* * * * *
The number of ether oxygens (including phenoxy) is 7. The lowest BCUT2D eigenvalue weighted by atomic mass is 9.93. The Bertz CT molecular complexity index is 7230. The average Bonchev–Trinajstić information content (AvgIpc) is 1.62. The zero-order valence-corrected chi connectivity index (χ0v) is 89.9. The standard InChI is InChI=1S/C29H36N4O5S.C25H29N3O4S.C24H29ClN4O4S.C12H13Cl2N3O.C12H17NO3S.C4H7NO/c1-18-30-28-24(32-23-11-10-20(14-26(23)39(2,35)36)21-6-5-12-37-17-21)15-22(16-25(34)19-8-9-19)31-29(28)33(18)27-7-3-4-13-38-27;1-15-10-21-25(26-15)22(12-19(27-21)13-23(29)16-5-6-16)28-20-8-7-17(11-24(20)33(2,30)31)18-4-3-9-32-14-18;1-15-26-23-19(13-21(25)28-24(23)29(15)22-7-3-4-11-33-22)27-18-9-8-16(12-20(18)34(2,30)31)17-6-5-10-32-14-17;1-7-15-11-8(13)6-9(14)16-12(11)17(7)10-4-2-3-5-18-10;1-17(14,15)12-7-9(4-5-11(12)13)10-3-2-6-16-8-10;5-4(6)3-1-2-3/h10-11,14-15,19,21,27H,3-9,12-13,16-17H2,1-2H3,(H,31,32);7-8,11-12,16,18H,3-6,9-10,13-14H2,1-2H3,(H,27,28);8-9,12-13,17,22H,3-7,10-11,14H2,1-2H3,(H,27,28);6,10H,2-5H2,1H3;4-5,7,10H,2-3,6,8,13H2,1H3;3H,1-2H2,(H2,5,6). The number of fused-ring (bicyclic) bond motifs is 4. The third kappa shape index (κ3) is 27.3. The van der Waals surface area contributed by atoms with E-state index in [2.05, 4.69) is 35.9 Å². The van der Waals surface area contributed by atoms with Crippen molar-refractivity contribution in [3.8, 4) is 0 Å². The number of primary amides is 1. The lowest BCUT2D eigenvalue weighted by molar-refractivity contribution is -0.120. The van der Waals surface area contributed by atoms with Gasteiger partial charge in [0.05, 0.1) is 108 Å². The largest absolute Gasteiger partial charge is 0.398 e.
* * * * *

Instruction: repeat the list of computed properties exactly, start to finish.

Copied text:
The number of ether oxygens (including phenoxy) is 7. The lowest BCUT2D eigenvalue weighted by atomic mass is 9.93. The Bertz CT molecular complexity index is 7230. The average Bonchev–Trinajstić information content (AvgIpc) is 1.62. The zero-order valence-corrected chi connectivity index (χ0v) is 89.9. The standard InChI is InChI=1S/C29H36N4O5S.C25H29N3O4S.C24H29ClN4O4S.C12H13Cl2N3O.C12H17NO3S.C4H7NO/c1-18-30-28-24(32-23-11-10-20(14-26(23)39(2,35)36)21-6-5-12-37-17-21)15-22(16-25(34)19-8-9-19)31-29(28)33(18)27-7-3-4-13-38-27;1-15-10-21-25(26-15)22(12-19(27-21)13-23(29)16-5-6-16)28-20-8-7-17(11-24(20)33(2,30)31)18-4-3-9-32-14-18;1-15-26-23-19(13-21(25)28-24(23)29(15)22-7-3-4-11-33-22)27-18-9-8-16(12-20(18)34(2,30)31)17-6-5-10-32-14-17;1-7-15-11-8(13)6-9(14)16-12(11)17(7)10-4-2-3-5-18-10;1-17(14,15)12-7-9(4-5-11(12)13)10-3-2-6-16-8-10;5-4(6)3-1-2-3/h10-11,14-15,19,21,27H,3-9,12-13,16-17H2,1-2H3,(H,31,32);7-8,11-12,16,18H,3-6,9-10,13-14H2,1-2H3,(H,27,28);8-9,12-13,17,22H,3-7,10-11,14H2,1-2H3,(H,27,28);6,10H,2-5H2,1H3;4-5,7,10H,2-3,6,8,13H2,1H3;3H,1-2H2,(H2,5,6). The number of fused-ring (bicyclic) bond motifs is 4. The third kappa shape index (κ3) is 27.3. The van der Waals surface area contributed by atoms with E-state index in [2.05, 4.69) is 35.9 Å². The van der Waals surface area contributed by atoms with Crippen molar-refractivity contribution in [3.8, 4) is 0 Å². The number of primary amides is 1. The lowest BCUT2D eigenvalue weighted by molar-refractivity contribution is -0.120. The van der Waals surface area contributed by atoms with Gasteiger partial charge in [0.05, 0.1) is 108 Å². The largest absolute Gasteiger partial charge is 0.398 e.